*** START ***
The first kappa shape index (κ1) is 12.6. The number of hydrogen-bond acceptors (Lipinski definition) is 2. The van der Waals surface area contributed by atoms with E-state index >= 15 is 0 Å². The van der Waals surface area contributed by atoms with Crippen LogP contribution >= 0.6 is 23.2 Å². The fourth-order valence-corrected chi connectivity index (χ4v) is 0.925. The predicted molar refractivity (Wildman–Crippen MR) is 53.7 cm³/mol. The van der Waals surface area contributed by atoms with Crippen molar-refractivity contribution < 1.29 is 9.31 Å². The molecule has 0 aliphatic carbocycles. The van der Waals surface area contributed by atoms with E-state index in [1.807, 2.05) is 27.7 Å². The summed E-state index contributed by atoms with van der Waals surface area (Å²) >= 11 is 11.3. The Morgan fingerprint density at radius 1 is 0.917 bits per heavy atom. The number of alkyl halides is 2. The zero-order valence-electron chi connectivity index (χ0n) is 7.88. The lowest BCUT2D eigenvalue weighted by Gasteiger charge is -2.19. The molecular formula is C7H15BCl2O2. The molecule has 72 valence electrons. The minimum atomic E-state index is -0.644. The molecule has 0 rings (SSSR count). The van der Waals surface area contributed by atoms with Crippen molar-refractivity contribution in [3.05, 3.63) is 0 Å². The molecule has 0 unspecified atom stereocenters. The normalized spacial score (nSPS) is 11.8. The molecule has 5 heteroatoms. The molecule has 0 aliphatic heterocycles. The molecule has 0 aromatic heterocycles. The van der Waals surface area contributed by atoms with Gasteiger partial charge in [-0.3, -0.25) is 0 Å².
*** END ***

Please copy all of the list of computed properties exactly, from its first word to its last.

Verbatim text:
The first kappa shape index (κ1) is 12.6. The number of hydrogen-bond acceptors (Lipinski definition) is 2. The van der Waals surface area contributed by atoms with E-state index >= 15 is 0 Å². The van der Waals surface area contributed by atoms with Crippen LogP contribution >= 0.6 is 23.2 Å². The fourth-order valence-corrected chi connectivity index (χ4v) is 0.925. The predicted molar refractivity (Wildman–Crippen MR) is 53.7 cm³/mol. The van der Waals surface area contributed by atoms with Crippen molar-refractivity contribution < 1.29 is 9.31 Å². The molecule has 0 aliphatic carbocycles. The van der Waals surface area contributed by atoms with E-state index in [1.807, 2.05) is 27.7 Å². The summed E-state index contributed by atoms with van der Waals surface area (Å²) >= 11 is 11.3. The Morgan fingerprint density at radius 1 is 0.917 bits per heavy atom. The number of alkyl halides is 2. The zero-order valence-electron chi connectivity index (χ0n) is 7.88. The lowest BCUT2D eigenvalue weighted by Gasteiger charge is -2.19. The molecular formula is C7H15BCl2O2. The molecule has 72 valence electrons. The minimum atomic E-state index is -0.644. The molecule has 0 rings (SSSR count). The van der Waals surface area contributed by atoms with Crippen molar-refractivity contribution in [3.05, 3.63) is 0 Å². The molecule has 0 unspecified atom stereocenters. The normalized spacial score (nSPS) is 11.8. The molecule has 5 heteroatoms. The molecule has 0 aliphatic heterocycles. The molecule has 0 aromatic heterocycles. The van der Waals surface area contributed by atoms with Gasteiger partial charge in [-0.3, -0.25) is 0 Å².